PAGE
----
Misleading: Obama indeed has spoken in favor of licensing handguns, but so far as we can determine he hasn't called for registration of hunting weapons. And he's said a national gun registration law isn't politically possible: "I just don't think we can get that done."
Obama's Web site quotes what he said in a 2001 Chicago Defender article: "I know that the NRA believes people should be unimpeded and unregulated on gun ownership. I disagree. I do not object to the lawful use and ownership of firearms, but I do think it is entirely it appropriate for the state to monitor it. … Too many of these guns end up in the hands of criminals even though they were originally purchased by people who did not have a felony. I'll continue to be in favor of handgun law registration requirements and licensing requirements for training."
During a Democratic debate in January, Obama said he didn't think such a national law was possible, and called instead for "common-sense enforcement" to trace guns used in crimes.
NBC's Tim Russert, Jan. 15: Senator Obama, when you were in the state senate, you talked about licensing and registering gun owners.
Would you do that as president?
Obama: I don’t think that we can get that done. But what I do think we can do is to provide just some common-sense enforcement. One good example — this is consistently blocked — the efforts by law enforcement to obtain the information required to trace back guns that have been used in crimes to unscrupulous gun dealers. That’s not something that the NRA has allowed to get through Congress. And, as president, I intend to make it happen.
But here’s the broader context that I think is important for us to remember. We essentially have two realities, when it comes to guns, in this country. You’ve got the tradition of lawful gun ownership, that all of us saw, as we travel around rural parts of the country.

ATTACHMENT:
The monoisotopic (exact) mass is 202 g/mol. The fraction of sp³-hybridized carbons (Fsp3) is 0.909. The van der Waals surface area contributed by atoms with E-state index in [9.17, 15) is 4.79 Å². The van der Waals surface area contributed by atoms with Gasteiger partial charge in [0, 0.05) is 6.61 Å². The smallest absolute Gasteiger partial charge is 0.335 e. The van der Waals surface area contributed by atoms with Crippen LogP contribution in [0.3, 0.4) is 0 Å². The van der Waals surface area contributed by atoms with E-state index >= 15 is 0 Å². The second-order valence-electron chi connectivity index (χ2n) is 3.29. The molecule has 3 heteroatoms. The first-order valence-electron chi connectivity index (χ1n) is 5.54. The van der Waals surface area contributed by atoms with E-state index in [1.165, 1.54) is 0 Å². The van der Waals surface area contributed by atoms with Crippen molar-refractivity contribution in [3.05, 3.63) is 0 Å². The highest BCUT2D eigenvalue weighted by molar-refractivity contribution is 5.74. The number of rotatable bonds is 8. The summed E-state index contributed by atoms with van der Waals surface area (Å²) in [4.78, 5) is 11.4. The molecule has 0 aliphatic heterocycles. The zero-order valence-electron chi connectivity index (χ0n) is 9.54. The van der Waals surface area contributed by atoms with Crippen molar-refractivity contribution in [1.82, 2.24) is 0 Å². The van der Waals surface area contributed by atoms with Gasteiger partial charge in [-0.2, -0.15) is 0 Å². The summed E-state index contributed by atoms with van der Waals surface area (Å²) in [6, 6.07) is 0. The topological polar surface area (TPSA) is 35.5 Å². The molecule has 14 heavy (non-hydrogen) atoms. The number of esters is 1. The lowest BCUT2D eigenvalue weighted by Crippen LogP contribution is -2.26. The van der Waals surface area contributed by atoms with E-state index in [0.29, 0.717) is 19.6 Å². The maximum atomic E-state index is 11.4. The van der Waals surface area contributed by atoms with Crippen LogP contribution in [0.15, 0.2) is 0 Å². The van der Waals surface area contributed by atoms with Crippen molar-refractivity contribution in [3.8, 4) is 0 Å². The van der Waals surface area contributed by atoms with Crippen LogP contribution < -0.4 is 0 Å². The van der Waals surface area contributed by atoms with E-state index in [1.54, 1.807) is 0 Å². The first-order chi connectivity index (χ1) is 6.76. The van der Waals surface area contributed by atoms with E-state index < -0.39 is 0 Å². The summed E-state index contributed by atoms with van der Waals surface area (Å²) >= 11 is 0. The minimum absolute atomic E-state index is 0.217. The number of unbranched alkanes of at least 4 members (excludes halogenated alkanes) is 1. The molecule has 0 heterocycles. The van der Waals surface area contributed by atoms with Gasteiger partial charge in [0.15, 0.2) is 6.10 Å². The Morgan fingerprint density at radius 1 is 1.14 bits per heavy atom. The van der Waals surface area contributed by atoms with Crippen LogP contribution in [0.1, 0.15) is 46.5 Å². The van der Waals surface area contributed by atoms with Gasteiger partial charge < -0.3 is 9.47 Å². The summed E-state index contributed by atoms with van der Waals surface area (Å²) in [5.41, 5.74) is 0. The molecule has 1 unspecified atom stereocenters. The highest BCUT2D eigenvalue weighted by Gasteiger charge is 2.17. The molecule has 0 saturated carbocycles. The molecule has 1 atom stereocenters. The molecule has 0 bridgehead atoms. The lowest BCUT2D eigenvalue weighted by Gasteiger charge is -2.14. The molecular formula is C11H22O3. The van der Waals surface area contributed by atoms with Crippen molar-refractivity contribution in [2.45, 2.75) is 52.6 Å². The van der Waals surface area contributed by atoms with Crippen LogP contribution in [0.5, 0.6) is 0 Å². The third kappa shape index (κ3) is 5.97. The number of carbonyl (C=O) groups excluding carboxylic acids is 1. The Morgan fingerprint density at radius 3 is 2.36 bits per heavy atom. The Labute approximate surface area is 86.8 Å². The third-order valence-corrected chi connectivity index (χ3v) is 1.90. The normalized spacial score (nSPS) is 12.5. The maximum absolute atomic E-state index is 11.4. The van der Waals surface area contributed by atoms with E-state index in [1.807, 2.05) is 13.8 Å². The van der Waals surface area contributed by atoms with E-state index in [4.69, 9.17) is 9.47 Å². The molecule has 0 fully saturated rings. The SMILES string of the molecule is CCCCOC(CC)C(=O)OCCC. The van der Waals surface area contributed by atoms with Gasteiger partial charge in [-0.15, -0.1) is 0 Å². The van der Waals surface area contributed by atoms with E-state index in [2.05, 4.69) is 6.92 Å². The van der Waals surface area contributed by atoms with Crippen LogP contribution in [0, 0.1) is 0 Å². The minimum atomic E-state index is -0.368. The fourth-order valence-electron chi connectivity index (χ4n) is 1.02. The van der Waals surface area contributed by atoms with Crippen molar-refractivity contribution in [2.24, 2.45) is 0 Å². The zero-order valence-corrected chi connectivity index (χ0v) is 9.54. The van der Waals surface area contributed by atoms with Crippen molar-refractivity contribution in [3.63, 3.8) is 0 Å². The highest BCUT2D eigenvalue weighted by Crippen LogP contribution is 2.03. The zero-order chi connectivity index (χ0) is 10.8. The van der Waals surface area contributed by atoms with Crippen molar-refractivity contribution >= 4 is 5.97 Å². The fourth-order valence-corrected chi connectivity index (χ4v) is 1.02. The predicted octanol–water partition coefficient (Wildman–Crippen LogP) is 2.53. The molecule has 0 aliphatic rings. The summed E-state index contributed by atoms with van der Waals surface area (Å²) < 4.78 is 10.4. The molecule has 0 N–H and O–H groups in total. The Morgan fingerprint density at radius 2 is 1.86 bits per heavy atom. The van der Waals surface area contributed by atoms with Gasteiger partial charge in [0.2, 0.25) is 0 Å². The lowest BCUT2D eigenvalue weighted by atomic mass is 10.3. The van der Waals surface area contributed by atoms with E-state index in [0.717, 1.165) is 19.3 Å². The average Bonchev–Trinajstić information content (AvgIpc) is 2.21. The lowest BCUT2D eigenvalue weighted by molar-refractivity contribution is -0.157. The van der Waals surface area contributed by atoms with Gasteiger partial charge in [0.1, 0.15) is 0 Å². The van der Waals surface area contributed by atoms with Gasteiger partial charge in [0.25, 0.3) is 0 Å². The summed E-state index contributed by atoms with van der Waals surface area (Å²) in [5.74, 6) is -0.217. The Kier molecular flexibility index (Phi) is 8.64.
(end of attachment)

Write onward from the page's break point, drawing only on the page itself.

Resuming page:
And it is very important for many Americans to be able to hunt, fish, take their kids out, teach them how to shoot.
And then you’ve got the reality of 34 Chicago public school students who get shot down on the streets of Chicago.
We can reconcile those two realities by making sure the Second Amendment is respected and that people are able to lawfully own guns, but that we also start cracking down on the kinds of abuses of firearms that we see on the streets.
The NRA's flier isn't entirely false. It states Obama's positions on concealed weapons and on semi-automatic "assault weapons" reasonably accurately.
NRA Claim: "Pass Federal Laws Eliminating Your Right-to-Carry"
True: In 2004, while running for the Democratic nomination for the Senate seat he now holds, Obama indeed called for "national legislation" to prevent anyone but law enforcers from carrying concealed firearms. The Chicago Tribune, which queried the candidates on several issues, reported:
Chicago Tribune (Feb. 20 2004): Obama … backed federal legislation that would ban citizens from carrying weapons, except for law enforcement. He cited Texas as an example of a place where a law allowing people to carry weapons has "malfunctioned" because hundreds of people granted licenses had prior convictions.
"National legislation will prevent other states' flawed concealed-weapons laws from threatening the safety of Illinois residents," Obama said.
More recently, Obama was quoted by the Pittsburgh Tribune-Review in an article on April 2, 2008, saying "I am not in favor of concealed weapons. … I think that creates a potential atmosphere where more innocent people could (get shot during) altercations."
Partly true: The NRA refers here to the Violent Crime Control and Law Enforcement Act of 1994, which was put in place during former President Bill Clinton's administration. Title XI of the legislation spoke directly to regulations on assault weapons. The law outlawed the semi-automatic versions of 19 kinds of military-style assault weapons, but it expired in 2004. The "assault weapon ban" was always a misnomer, however. Fully automatic weapons – like the military assault rifle carried on battlefields – had always been illegal to own without a very hard-to-obtain federal license, under legislation going back to the days of Al Capone. They remain so today.
Nevertheless, Obama called the ban a "common sense gun law" and favors bringing it back on a permanent basis. Obama's "Urban Policy" fact sheet says he "supports making the expired federal Assault Weapons Ban permanent, as such weapons belong on foreign battlefields and not on our streets."